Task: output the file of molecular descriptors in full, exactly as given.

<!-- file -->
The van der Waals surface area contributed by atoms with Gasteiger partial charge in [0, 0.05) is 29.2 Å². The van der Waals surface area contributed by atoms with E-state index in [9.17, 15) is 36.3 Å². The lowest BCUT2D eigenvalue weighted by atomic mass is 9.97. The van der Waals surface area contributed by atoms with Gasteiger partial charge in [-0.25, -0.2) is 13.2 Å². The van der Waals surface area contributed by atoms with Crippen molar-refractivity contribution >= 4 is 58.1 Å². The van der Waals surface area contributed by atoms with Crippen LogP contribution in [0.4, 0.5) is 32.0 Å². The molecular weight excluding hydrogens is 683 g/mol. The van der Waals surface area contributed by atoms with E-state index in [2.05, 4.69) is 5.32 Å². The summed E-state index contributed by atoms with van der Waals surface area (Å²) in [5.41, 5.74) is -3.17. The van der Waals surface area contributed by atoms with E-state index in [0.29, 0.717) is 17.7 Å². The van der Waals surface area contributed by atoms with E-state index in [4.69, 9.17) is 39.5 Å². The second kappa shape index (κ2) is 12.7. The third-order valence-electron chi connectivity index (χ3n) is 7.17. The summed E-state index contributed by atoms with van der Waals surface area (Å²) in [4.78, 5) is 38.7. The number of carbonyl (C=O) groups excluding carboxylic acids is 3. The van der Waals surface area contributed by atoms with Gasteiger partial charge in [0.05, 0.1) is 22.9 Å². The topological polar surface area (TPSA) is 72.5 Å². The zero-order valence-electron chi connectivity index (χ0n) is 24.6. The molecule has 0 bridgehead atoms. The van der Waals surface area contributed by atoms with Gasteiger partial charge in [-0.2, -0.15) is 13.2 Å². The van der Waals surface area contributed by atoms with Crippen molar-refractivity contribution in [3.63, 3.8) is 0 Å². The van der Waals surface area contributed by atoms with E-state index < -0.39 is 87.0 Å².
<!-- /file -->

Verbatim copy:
The van der Waals surface area contributed by atoms with Gasteiger partial charge in [0, 0.05) is 29.2 Å². The van der Waals surface area contributed by atoms with E-state index in [9.17, 15) is 36.3 Å². The lowest BCUT2D eigenvalue weighted by atomic mass is 9.97. The van der Waals surface area contributed by atoms with Gasteiger partial charge in [-0.25, -0.2) is 13.2 Å². The van der Waals surface area contributed by atoms with Crippen molar-refractivity contribution >= 4 is 58.1 Å². The van der Waals surface area contributed by atoms with Crippen LogP contribution in [0.4, 0.5) is 32.0 Å². The molecular weight excluding hydrogens is 683 g/mol. The van der Waals surface area contributed by atoms with E-state index in [2.05, 4.69) is 5.32 Å². The summed E-state index contributed by atoms with van der Waals surface area (Å²) in [5.41, 5.74) is -3.17. The van der Waals surface area contributed by atoms with E-state index in [0.29, 0.717) is 17.7 Å². The van der Waals surface area contributed by atoms with E-state index in [4.69, 9.17) is 39.5 Å². The second kappa shape index (κ2) is 12.7. The third-order valence-electron chi connectivity index (χ3n) is 7.17. The summed E-state index contributed by atoms with van der Waals surface area (Å²) in [4.78, 5) is 38.7. The number of carbonyl (C=O) groups excluding carboxylic acids is 3. The van der Waals surface area contributed by atoms with Gasteiger partial charge in [0.05, 0.1) is 22.9 Å². The topological polar surface area (TPSA) is 72.5 Å². The zero-order valence-electron chi connectivity index (χ0n) is 24.6. The molecule has 0 bridgehead atoms. The van der Waals surface area contributed by atoms with Gasteiger partial charge in [-0.2, -0.15) is 13.2 Å². The van der Waals surface area contributed by atoms with Crippen molar-refractivity contribution in [3.63, 3.8) is 0 Å². The van der Waals surface area contributed by atoms with E-state index < -0.39 is 87.0 Å².